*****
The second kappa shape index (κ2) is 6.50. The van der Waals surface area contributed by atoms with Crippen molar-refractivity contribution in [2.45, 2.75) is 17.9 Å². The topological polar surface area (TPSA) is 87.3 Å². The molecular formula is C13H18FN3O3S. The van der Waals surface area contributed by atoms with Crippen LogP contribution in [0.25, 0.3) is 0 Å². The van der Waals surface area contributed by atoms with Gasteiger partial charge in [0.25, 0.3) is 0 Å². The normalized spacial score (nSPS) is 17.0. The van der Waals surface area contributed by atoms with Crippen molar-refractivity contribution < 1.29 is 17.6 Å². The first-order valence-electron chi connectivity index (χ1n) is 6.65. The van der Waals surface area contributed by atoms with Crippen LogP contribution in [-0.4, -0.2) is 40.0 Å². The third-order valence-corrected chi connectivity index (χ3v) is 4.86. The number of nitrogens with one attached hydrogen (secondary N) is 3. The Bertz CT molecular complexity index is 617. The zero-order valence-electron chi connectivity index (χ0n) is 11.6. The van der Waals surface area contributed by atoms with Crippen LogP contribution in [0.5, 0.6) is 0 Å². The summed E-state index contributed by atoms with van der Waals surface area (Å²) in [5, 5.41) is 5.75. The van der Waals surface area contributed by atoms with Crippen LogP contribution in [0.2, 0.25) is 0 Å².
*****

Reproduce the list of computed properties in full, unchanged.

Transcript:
The second kappa shape index (κ2) is 6.50. The van der Waals surface area contributed by atoms with Crippen molar-refractivity contribution in [2.45, 2.75) is 17.9 Å². The topological polar surface area (TPSA) is 87.3 Å². The molecular formula is C13H18FN3O3S. The van der Waals surface area contributed by atoms with Crippen LogP contribution in [0.25, 0.3) is 0 Å². The van der Waals surface area contributed by atoms with Gasteiger partial charge in [0.25, 0.3) is 0 Å². The normalized spacial score (nSPS) is 17.0. The van der Waals surface area contributed by atoms with Crippen molar-refractivity contribution < 1.29 is 17.6 Å². The first-order valence-electron chi connectivity index (χ1n) is 6.65. The van der Waals surface area contributed by atoms with Crippen LogP contribution in [-0.4, -0.2) is 40.0 Å². The third-order valence-corrected chi connectivity index (χ3v) is 4.86. The number of nitrogens with one attached hydrogen (secondary N) is 3. The Bertz CT molecular complexity index is 617. The zero-order valence-electron chi connectivity index (χ0n) is 11.6. The van der Waals surface area contributed by atoms with Crippen LogP contribution in [0.5, 0.6) is 0 Å². The summed E-state index contributed by atoms with van der Waals surface area (Å²) in [5, 5.41) is 5.75. The van der Waals surface area contributed by atoms with Crippen LogP contribution in [0.2, 0.25) is 0 Å².